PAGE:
It also does not help if you have a persecution complex or see yourself as a martyr. I get hate mail pretty well every day. There was a time, in my more immature days, when I would have been quite proud of this or at least taken it as a badge of honour. Now I just hate it, am depressed and sickened by it (especially when it comes from professing Christians as is sadly all too frequently the case- and ironically will be increased when some read this!). I feel immense sorrow for those who I have provoked or who just are so filled with hatred that they have to pour out their bile on someone they don’t really know. But in my view it has very little to do with me and rather more to do with the natural antipathy that many people have to the Gospel, or their frustrations and anger at many different things. There are a lot of hurt, angry, broken and confused people out there. We must not ourselves respond in like fashion when we experience some of that. The bottom line is that we should expect opposition and persecution but we should neither seek it nor necessarily regard it as a mark of faithfulness. Moreover in this case I have to again stress that by no stretch of the imagination could this be considered persecution. I find it a little depressing that much of the Christian media has focused on this case while it takes a secular magazine like The Spectator to show us where the real persecution is. Please read this –http://www.spectator.co.uk/features/9041841/the-war-on-christians/
So where do we go from here? First of all lets not feed or exploit the fear and persecution complex that many Christians in this country have (take note Christian media and lobby groups) – this is not persecution. Secondly we need to fight the more important battles – the spiritual ones. Our weapons are the armour of the Spirit, not the weapons of this world. Thirdly we need to weep, pray and seek the Lord for the best possible ways that we can communicate the good news of Jesus in this day and age. And we must learn to believe the Bible. Why should we be surprised when non-Christians act like non-Christians? If we are persecuted let us both cry out ‘how long, O Lord, how long?’ and at the same time rejoice that we are counted worthy of suffering with Christ.
Can I also make a personal plea to Josh?
Repent: I mean it. It is good when we can admit our mistakes and errors. The Christian life is one of continual repentance. You got this one wrong, brother. If I were you I would go to the police and apologise for the attitude and the provocation, for refusing to do what they asked, for the recording and tell them that you accept you were guilty of breach of the peace. Go to the shopkeeper who was so upset and tell him that you are sorry for disturbing his business and that you hope he will forgive you and not reject the Gospel just because of the way it was conveyed. Go to the churches in Perth and apologise for giving cause for the name of God to be blasphemed amongst the ‘Gentiles’. Write to The Courier and apologise to the people of Perth and the police for bringing unnecessary opprobrium on them. That will transform everything.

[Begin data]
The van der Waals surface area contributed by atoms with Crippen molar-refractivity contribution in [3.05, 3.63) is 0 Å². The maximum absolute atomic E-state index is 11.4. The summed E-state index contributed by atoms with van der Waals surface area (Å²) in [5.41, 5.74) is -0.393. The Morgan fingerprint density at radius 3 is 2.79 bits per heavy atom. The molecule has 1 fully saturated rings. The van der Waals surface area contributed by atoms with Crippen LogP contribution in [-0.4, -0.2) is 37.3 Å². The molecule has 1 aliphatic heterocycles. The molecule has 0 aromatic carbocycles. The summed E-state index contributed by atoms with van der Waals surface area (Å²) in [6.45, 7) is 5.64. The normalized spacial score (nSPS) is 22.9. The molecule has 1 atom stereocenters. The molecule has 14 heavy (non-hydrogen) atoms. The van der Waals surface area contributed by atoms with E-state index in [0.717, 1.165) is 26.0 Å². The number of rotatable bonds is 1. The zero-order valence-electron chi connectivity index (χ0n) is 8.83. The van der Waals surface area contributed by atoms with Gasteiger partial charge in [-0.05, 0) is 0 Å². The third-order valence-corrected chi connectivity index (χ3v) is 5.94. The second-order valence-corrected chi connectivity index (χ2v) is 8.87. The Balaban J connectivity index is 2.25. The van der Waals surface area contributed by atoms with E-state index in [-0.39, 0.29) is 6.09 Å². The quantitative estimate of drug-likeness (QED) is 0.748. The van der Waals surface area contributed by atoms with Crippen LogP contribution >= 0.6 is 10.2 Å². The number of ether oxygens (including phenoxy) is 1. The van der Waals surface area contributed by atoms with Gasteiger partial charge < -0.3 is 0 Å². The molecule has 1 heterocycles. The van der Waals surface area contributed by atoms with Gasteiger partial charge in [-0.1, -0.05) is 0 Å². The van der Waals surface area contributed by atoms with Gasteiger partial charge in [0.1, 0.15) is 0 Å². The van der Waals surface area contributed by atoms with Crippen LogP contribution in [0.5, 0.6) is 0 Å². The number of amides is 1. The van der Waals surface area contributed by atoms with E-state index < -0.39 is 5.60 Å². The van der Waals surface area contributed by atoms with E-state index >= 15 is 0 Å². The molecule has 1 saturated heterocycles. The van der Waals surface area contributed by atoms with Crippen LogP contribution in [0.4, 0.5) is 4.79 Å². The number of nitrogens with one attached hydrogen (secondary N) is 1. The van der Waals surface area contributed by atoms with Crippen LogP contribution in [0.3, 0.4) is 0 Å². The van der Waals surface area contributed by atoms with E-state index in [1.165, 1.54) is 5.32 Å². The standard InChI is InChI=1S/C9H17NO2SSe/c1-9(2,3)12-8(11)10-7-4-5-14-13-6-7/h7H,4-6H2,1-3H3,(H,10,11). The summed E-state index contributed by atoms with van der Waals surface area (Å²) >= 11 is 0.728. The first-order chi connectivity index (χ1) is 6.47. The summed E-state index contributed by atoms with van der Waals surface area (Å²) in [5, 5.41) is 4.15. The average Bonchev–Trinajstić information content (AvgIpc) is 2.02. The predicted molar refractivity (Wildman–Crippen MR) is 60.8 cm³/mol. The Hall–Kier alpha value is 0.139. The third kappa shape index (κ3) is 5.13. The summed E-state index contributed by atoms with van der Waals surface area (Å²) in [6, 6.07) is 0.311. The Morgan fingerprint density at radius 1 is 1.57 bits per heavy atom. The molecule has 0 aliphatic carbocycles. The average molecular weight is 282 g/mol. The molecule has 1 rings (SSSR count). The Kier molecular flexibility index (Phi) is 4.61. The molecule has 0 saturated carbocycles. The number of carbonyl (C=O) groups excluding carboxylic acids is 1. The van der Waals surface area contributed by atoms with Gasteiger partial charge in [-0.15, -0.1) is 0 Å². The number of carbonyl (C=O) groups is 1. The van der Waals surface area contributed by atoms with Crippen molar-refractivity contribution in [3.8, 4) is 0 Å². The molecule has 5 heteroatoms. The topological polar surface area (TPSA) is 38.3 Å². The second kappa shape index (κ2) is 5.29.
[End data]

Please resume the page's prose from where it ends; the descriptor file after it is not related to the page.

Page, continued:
Listen: Perhaps you do this already but it’s worth repeating anyway. Listen to what people are saying. Listen to the local culture. Mix amongst them. Hear the questions, the heartaches, the blasphemies, the joys and sorrows – and weep, and learn and love. Listen to the Lord. I’m sure you love his Word and desire to communicate it, but don’t presuppose that you already know all that is to be known from it. Let God communicate afresh to you every day the glorious gospel again and again. When that happens to you and I, we will be far better equipped to communicate the Good News.
Preach the Word: Continue to do open air preaching. You have a good voice for it. But find a suitable venue, get permission for an amplification system, take ‘rent-a-small-crowd’ from the church with you, have people handing out leaflets, don’t harangue people, learn to do dialogue, try music and drama and preach the word, in season and out of season. And when you are opposed don’t call down fire, don’t provoke to unnecessary wrath, be prepared to both persist and to shake the dust off your feet – and pray that the Lord will grant you the wisdom to know which one to do when. And I pray that God will richly bless your ministry and those of other faithful believers so that Perth, this ancient centre of Scotland will become a future centre of the Gospel in Scotland.
Rev. David Robertson is director of the Solas Centre for Public Christianity and minister of St Peter’s Free Church in Dundee. This article first appeared on his blog, The Wee Flea, and is used with permission.